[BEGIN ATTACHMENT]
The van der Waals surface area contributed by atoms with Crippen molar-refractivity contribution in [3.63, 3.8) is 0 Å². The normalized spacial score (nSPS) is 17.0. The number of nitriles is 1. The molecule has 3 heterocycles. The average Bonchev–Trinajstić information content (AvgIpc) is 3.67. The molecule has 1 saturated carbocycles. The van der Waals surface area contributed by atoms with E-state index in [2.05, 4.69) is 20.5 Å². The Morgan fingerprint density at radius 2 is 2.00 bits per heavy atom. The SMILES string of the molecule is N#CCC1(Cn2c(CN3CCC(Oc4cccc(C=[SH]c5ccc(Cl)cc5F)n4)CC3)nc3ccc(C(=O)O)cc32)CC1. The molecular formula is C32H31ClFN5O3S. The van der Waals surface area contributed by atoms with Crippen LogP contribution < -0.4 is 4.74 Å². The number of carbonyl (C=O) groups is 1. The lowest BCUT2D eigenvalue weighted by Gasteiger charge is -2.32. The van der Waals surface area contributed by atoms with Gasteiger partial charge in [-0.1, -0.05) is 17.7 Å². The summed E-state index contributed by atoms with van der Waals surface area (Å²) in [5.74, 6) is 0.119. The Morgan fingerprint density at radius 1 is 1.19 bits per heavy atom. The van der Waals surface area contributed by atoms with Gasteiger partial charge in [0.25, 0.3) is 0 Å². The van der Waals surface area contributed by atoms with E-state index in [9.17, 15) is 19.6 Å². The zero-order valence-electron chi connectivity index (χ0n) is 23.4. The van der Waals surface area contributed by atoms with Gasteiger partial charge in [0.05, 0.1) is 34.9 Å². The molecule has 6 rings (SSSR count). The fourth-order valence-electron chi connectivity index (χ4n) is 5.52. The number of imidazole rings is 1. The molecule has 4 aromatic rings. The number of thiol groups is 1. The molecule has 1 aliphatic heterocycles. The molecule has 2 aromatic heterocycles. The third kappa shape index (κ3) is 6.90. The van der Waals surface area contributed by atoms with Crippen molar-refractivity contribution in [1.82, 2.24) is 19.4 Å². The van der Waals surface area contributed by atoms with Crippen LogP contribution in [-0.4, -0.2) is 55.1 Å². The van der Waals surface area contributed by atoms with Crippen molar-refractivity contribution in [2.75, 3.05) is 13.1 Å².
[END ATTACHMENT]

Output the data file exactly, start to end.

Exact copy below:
The van der Waals surface area contributed by atoms with Crippen molar-refractivity contribution in [3.63, 3.8) is 0 Å². The normalized spacial score (nSPS) is 17.0. The number of nitriles is 1. The molecule has 3 heterocycles. The average Bonchev–Trinajstić information content (AvgIpc) is 3.67. The molecule has 1 saturated carbocycles. The van der Waals surface area contributed by atoms with E-state index in [2.05, 4.69) is 20.5 Å². The Morgan fingerprint density at radius 2 is 2.00 bits per heavy atom. The SMILES string of the molecule is N#CCC1(Cn2c(CN3CCC(Oc4cccc(C=[SH]c5ccc(Cl)cc5F)n4)CC3)nc3ccc(C(=O)O)cc32)CC1. The molecular formula is C32H31ClFN5O3S. The van der Waals surface area contributed by atoms with Crippen LogP contribution < -0.4 is 4.74 Å². The number of carbonyl (C=O) groups is 1. The lowest BCUT2D eigenvalue weighted by Gasteiger charge is -2.32. The van der Waals surface area contributed by atoms with Gasteiger partial charge in [-0.1, -0.05) is 17.7 Å². The summed E-state index contributed by atoms with van der Waals surface area (Å²) in [5.74, 6) is 0.119. The Morgan fingerprint density at radius 1 is 1.19 bits per heavy atom. The van der Waals surface area contributed by atoms with Gasteiger partial charge in [0.25, 0.3) is 0 Å². The van der Waals surface area contributed by atoms with E-state index in [9.17, 15) is 19.6 Å². The zero-order valence-electron chi connectivity index (χ0n) is 23.4. The van der Waals surface area contributed by atoms with Gasteiger partial charge in [0.05, 0.1) is 34.9 Å². The molecule has 6 rings (SSSR count). The fourth-order valence-electron chi connectivity index (χ4n) is 5.52. The number of imidazole rings is 1. The molecule has 4 aromatic rings. The number of thiol groups is 1. The molecule has 1 aliphatic heterocycles. The molecule has 2 aromatic heterocycles. The third kappa shape index (κ3) is 6.90. The van der Waals surface area contributed by atoms with Crippen molar-refractivity contribution in [1.82, 2.24) is 19.4 Å². The van der Waals surface area contributed by atoms with Crippen LogP contribution in [-0.4, -0.2) is 55.1 Å². The van der Waals surface area contributed by atoms with Crippen molar-refractivity contribution in [2.75, 3.05) is 13.1 Å².